Monday, May 12, 2014

Denial Ain't Just a River in Egypt

Yesterday, I wrote about the final eye surgery to repair my detached retina. It was part of a three day remembrance of May 11-13 2004. Today marks the midway point. As far as I knew, nothing bad was happening. Call it on odd breather between two distinct disasters.

I stayed overnight in North Carolina for a post op the next morning. I had this huge bandage that covered the right half of my face. It was packed with enough gauze that I probably could have been hit with a baseball bat on not been aware of it. Then again, I probably would have since my kisser was also swollen to about three times its normal size. I have never engaged in a fistfight in my life, but I am pretty sure I can empathize with the aftermath.

I got the second and third hints something was not quite right about my eye, but I rationalized both away immediately. I still was not ready to face the inevitable. The first instance was when the bandage came off. I had already had one surgery with a gas bubble and knew that I was supposed to see it in my line of vision. It is impossible to fill the entire eye without some escaping before sealing the incision, so there is always some part of your line of sight not covered. It was not so now. I could hardly see a thing, which was expected, but there was a brown tint over my entire line of vision.

I did not even ask about the difference this time from the previous. I lied to myself and said this is Duke University. They know how to fill the entire eye with gas. None leaked out this time. I did not want to hear any other answer, so I did not seek one out.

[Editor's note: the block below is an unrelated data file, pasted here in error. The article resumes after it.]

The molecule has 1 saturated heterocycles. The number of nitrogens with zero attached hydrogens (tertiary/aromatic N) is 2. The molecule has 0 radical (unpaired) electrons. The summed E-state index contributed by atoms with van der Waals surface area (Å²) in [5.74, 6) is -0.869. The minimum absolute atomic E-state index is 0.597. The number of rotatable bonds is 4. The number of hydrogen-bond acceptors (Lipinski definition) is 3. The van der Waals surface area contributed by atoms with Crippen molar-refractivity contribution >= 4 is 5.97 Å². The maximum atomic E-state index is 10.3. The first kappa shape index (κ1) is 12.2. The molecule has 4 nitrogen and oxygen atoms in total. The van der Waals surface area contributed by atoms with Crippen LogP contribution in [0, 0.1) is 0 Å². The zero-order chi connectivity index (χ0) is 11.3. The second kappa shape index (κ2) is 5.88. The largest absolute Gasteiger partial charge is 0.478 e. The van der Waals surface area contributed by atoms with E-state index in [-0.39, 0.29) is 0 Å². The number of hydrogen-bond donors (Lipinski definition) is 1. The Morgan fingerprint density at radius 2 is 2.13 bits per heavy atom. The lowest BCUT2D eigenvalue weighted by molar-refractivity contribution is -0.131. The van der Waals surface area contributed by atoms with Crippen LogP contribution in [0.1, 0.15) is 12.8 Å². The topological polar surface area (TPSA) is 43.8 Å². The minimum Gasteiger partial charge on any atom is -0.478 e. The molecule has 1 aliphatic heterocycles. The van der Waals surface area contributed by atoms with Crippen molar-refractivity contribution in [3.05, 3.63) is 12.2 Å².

The second hint is when I was examined to determine if I was attached. The ophthalmologist shined every light in his arsenal while forcing me to contort in all sorts of twisted manner in order to get a good look. He finally said it was too dark in there to get a good look. I took that as confirmation my gas theory was correct. If I cannot see passed it, he surely cannot see through it, either. Today, I am confident he was waiting to hand me off to my regular ophthalmologist so he could give me the bad news instead.

I am being cynical about that. There is no way to at this pint exactly what happened. Like I said yesterday, I was prescribed prednisone, a steroid, to prevent scar tissue from forming. I had been taking it every four hours for two solid days at this point. No one realized I had diverticulitis, an inflammation of the colon, which is severely aggravated by steroids. It only took a little over 24 hours for it to have nasty results.

I already was feeling some effects, but chalked them up to the surgery. I probably did not have all the painkillers or anesthetic out of a system. My immune system was practically gone, too. Who knew what can of germs I might have gotten in the half dozen waiting rooms I had suffered through over the last three days? I thought it was just my luck to come down with a virus after all this mess.

If only.

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